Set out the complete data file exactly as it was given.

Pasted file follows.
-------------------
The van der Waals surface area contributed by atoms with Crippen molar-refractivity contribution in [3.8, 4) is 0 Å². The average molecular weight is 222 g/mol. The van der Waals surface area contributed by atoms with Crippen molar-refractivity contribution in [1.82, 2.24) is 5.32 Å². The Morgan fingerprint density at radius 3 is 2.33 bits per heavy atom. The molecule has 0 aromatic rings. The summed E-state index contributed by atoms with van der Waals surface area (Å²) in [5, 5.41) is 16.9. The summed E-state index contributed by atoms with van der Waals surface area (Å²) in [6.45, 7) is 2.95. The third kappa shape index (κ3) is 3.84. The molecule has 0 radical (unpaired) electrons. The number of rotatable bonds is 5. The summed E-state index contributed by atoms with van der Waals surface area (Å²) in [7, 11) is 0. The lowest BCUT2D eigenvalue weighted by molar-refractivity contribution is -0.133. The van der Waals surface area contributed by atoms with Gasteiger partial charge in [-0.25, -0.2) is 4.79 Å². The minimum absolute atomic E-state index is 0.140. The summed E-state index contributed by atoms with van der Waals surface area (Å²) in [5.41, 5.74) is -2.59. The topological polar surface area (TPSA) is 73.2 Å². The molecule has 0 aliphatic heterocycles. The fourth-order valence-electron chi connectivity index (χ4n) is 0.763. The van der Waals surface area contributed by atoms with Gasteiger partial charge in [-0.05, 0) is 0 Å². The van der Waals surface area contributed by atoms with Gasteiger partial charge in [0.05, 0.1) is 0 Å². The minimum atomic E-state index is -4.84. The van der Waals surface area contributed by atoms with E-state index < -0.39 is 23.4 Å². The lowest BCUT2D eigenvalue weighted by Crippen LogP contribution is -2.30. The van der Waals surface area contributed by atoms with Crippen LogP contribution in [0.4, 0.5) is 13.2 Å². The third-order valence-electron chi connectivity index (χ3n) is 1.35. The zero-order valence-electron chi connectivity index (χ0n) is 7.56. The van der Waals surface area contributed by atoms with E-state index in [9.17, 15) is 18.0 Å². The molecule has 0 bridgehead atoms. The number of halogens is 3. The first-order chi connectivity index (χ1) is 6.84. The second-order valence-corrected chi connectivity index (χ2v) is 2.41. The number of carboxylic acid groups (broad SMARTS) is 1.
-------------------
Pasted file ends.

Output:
The van der Waals surface area contributed by atoms with Crippen molar-refractivity contribution in [3.8, 4) is 0 Å². The average molecular weight is 222 g/mol. The van der Waals surface area contributed by atoms with Crippen molar-refractivity contribution in [1.82, 2.24) is 5.32 Å². The Morgan fingerprint density at radius 3 is 2.33 bits per heavy atom. The molecule has 0 aromatic rings. The summed E-state index contributed by atoms with van der Waals surface area (Å²) in [5, 5.41) is 16.9. The summed E-state index contributed by atoms with van der Waals surface area (Å²) in [6.45, 7) is 2.95. The third kappa shape index (κ3) is 3.84. The molecule has 0 radical (unpaired) electrons. The number of rotatable bonds is 5. The summed E-state index contributed by atoms with van der Waals surface area (Å²) in [7, 11) is 0. The lowest BCUT2D eigenvalue weighted by molar-refractivity contribution is -0.133. The van der Waals surface area contributed by atoms with Gasteiger partial charge in [-0.25, -0.2) is 4.79 Å². The minimum absolute atomic E-state index is 0.140. The summed E-state index contributed by atoms with van der Waals surface area (Å²) in [5.41, 5.74) is -2.59. The topological polar surface area (TPSA) is 73.2 Å². The molecule has 0 aliphatic heterocycles. The fourth-order valence-electron chi connectivity index (χ4n) is 0.763. The van der Waals surface area contributed by atoms with Gasteiger partial charge in [-0.05, 0) is 0 Å². The van der Waals surface area contributed by atoms with Gasteiger partial charge in [0.05, 0.1) is 0 Å². The minimum atomic E-state index is -4.84. The van der Waals surface area contributed by atoms with E-state index < -0.39 is 23.4 Å². The lowest BCUT2D eigenvalue weighted by Crippen LogP contribution is -2.30. The van der Waals surface area contributed by atoms with Crippen LogP contribution in [0.4, 0.5) is 13.2 Å². The third-order valence-electron chi connectivity index (χ3n) is 1.35. The zero-order valence-electron chi connectivity index (χ0n) is 7.56. The van der Waals surface area contributed by atoms with E-state index in [9.17, 15) is 18.0 Å². The molecule has 0 bridgehead atoms. The number of halogens is 3. The first-order chi connectivity index (χ1) is 6.84. The second-order valence-corrected chi connectivity index (χ2v) is 2.41. The number of carboxylic acid groups (broad SMARTS) is 1.